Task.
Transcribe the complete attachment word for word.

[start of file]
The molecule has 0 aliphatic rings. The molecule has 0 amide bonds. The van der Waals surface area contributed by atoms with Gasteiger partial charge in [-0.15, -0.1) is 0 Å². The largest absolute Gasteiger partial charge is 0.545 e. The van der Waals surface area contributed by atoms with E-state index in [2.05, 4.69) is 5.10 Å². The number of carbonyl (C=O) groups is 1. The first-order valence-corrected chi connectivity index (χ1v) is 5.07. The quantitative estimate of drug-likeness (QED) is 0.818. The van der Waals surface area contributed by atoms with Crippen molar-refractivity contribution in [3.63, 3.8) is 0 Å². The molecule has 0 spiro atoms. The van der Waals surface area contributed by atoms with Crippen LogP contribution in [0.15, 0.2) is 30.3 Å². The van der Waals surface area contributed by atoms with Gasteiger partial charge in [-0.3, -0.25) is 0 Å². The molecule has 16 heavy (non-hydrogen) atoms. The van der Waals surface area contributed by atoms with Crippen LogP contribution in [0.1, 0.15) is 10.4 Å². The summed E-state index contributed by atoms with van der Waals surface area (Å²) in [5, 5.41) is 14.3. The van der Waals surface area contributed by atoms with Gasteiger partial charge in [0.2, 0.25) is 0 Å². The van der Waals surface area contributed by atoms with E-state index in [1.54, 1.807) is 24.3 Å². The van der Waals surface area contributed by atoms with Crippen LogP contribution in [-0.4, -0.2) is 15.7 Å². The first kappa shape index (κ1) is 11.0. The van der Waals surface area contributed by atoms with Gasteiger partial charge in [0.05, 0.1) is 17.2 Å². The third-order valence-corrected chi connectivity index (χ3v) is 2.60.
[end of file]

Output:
The molecule has 0 aliphatic rings. The molecule has 0 amide bonds. The van der Waals surface area contributed by atoms with Gasteiger partial charge in [-0.15, -0.1) is 0 Å². The largest absolute Gasteiger partial charge is 0.545 e. The van der Waals surface area contributed by atoms with E-state index in [2.05, 4.69) is 5.10 Å². The number of carbonyl (C=O) groups is 1. The first-order valence-corrected chi connectivity index (χ1v) is 5.07. The quantitative estimate of drug-likeness (QED) is 0.818. The van der Waals surface area contributed by atoms with Crippen molar-refractivity contribution in [3.63, 3.8) is 0 Å². The molecule has 0 spiro atoms. The van der Waals surface area contributed by atoms with Crippen LogP contribution in [0.15, 0.2) is 30.3 Å². The van der Waals surface area contributed by atoms with Gasteiger partial charge in [-0.3, -0.25) is 0 Å². The molecule has 16 heavy (non-hydrogen) atoms. The van der Waals surface area contributed by atoms with Crippen LogP contribution in [0.1, 0.15) is 10.4 Å². The summed E-state index contributed by atoms with van der Waals surface area (Å²) in [5, 5.41) is 14.3. The van der Waals surface area contributed by atoms with Gasteiger partial charge in [0.2, 0.25) is 0 Å². The van der Waals surface area contributed by atoms with E-state index in [1.54, 1.807) is 24.3 Å². The van der Waals surface area contributed by atoms with Crippen LogP contribution in [-0.4, -0.2) is 15.7 Å². The first kappa shape index (κ1) is 11.0. The van der Waals surface area contributed by atoms with Gasteiger partial charge in [0.05, 0.1) is 17.2 Å². The third-order valence-corrected chi connectivity index (χ3v) is 2.60.